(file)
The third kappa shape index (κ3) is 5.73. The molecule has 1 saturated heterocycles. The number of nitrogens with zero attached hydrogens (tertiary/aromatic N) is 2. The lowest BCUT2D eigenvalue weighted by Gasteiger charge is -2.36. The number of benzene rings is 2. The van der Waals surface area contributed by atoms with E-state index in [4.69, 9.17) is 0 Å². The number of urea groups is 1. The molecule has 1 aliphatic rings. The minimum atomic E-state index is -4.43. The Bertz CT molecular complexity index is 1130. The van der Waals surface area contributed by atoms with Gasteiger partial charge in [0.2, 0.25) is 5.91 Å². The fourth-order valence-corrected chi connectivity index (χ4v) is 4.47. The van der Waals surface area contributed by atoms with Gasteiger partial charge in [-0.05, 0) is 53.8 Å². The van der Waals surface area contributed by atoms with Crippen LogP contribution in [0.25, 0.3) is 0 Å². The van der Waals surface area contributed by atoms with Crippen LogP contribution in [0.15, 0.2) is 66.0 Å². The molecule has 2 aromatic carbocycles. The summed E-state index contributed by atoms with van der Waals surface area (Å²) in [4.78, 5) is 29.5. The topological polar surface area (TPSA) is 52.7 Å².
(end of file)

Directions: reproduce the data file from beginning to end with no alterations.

The third kappa shape index (κ3) is 5.73. The molecule has 1 saturated heterocycles. The number of nitrogens with zero attached hydrogens (tertiary/aromatic N) is 2. The lowest BCUT2D eigenvalue weighted by Gasteiger charge is -2.36. The number of benzene rings is 2. The van der Waals surface area contributed by atoms with E-state index in [4.69, 9.17) is 0 Å². The number of urea groups is 1. The molecule has 1 aliphatic rings. The minimum atomic E-state index is -4.43. The Bertz CT molecular complexity index is 1130. The van der Waals surface area contributed by atoms with Gasteiger partial charge in [0.2, 0.25) is 5.91 Å². The fourth-order valence-corrected chi connectivity index (χ4v) is 4.47. The van der Waals surface area contributed by atoms with Gasteiger partial charge in [-0.05, 0) is 53.8 Å². The van der Waals surface area contributed by atoms with Crippen LogP contribution in [0.25, 0.3) is 0 Å². The van der Waals surface area contributed by atoms with Crippen LogP contribution in [0.15, 0.2) is 66.0 Å². The molecule has 2 aromatic carbocycles. The summed E-state index contributed by atoms with van der Waals surface area (Å²) in [4.78, 5) is 29.5. The topological polar surface area (TPSA) is 52.7 Å².